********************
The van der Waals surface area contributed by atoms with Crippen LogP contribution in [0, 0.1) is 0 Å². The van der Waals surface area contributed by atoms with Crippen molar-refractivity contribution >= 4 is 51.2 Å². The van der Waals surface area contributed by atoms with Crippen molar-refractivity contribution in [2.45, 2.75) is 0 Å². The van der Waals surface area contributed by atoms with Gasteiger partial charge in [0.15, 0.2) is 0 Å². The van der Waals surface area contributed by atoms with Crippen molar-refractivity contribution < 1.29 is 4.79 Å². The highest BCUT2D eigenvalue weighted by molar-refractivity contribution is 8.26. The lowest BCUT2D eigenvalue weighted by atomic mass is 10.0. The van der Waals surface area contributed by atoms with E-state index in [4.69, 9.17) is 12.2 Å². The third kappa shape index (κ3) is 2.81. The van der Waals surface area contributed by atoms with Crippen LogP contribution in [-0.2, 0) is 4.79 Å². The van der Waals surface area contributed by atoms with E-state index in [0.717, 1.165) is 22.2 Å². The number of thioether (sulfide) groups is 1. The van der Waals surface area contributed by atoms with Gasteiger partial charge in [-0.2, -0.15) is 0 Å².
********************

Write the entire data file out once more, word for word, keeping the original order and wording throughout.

The van der Waals surface area contributed by atoms with Crippen LogP contribution in [0, 0.1) is 0 Å². The van der Waals surface area contributed by atoms with Crippen molar-refractivity contribution >= 4 is 51.2 Å². The van der Waals surface area contributed by atoms with Crippen molar-refractivity contribution in [2.45, 2.75) is 0 Å². The van der Waals surface area contributed by atoms with Gasteiger partial charge in [0.15, 0.2) is 0 Å². The van der Waals surface area contributed by atoms with Crippen molar-refractivity contribution < 1.29 is 4.79 Å². The highest BCUT2D eigenvalue weighted by molar-refractivity contribution is 8.26. The lowest BCUT2D eigenvalue weighted by atomic mass is 10.0. The van der Waals surface area contributed by atoms with E-state index in [4.69, 9.17) is 12.2 Å². The third kappa shape index (κ3) is 2.81. The van der Waals surface area contributed by atoms with Crippen LogP contribution in [-0.2, 0) is 4.79 Å². The van der Waals surface area contributed by atoms with E-state index in [0.717, 1.165) is 22.2 Å². The number of thioether (sulfide) groups is 1. The van der Waals surface area contributed by atoms with Gasteiger partial charge in [-0.2, -0.15) is 0 Å².